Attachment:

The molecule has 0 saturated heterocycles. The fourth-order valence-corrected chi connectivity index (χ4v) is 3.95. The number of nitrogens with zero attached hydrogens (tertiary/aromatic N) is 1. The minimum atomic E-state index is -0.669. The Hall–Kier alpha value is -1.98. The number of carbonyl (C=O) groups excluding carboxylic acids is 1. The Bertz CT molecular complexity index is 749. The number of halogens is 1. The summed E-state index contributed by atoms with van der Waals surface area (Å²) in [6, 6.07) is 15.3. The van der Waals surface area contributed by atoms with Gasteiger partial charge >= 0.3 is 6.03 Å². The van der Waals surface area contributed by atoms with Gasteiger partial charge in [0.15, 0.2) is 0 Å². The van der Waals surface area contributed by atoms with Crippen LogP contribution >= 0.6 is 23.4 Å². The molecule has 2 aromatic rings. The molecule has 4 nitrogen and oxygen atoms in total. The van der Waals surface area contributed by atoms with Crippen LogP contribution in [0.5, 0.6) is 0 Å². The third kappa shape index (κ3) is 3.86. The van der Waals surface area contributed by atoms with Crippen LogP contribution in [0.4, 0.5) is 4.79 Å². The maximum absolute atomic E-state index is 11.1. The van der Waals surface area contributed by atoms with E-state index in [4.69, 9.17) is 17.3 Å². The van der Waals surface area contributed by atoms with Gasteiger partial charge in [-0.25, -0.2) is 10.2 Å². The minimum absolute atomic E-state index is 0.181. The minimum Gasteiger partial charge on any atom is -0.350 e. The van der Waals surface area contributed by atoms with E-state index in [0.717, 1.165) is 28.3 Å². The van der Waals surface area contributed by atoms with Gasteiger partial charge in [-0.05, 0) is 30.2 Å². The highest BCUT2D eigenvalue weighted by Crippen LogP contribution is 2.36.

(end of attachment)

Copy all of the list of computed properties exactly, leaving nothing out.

The molecule has 0 saturated heterocycles. The fourth-order valence-corrected chi connectivity index (χ4v) is 3.95. The number of nitrogens with zero attached hydrogens (tertiary/aromatic N) is 1. The minimum atomic E-state index is -0.669. The Hall–Kier alpha value is -1.98. The number of carbonyl (C=O) groups excluding carboxylic acids is 1. The Bertz CT molecular complexity index is 749. The number of halogens is 1. The summed E-state index contributed by atoms with van der Waals surface area (Å²) in [6, 6.07) is 15.3. The van der Waals surface area contributed by atoms with Gasteiger partial charge >= 0.3 is 6.03 Å². The van der Waals surface area contributed by atoms with Gasteiger partial charge in [0.15, 0.2) is 0 Å². The van der Waals surface area contributed by atoms with Crippen LogP contribution >= 0.6 is 23.4 Å². The molecule has 2 aromatic rings. The molecule has 4 nitrogen and oxygen atoms in total. The van der Waals surface area contributed by atoms with Crippen LogP contribution in [0.5, 0.6) is 0 Å². The third kappa shape index (κ3) is 3.86. The van der Waals surface area contributed by atoms with Crippen LogP contribution in [0.4, 0.5) is 4.79 Å². The maximum absolute atomic E-state index is 11.1. The van der Waals surface area contributed by atoms with E-state index in [4.69, 9.17) is 17.3 Å². The van der Waals surface area contributed by atoms with Gasteiger partial charge in [-0.25, -0.2) is 10.2 Å². The minimum absolute atomic E-state index is 0.181. The minimum Gasteiger partial charge on any atom is -0.350 e. The van der Waals surface area contributed by atoms with E-state index in [0.717, 1.165) is 28.3 Å². The van der Waals surface area contributed by atoms with Gasteiger partial charge in [-0.05, 0) is 30.2 Å². The highest BCUT2D eigenvalue weighted by Crippen LogP contribution is 2.36.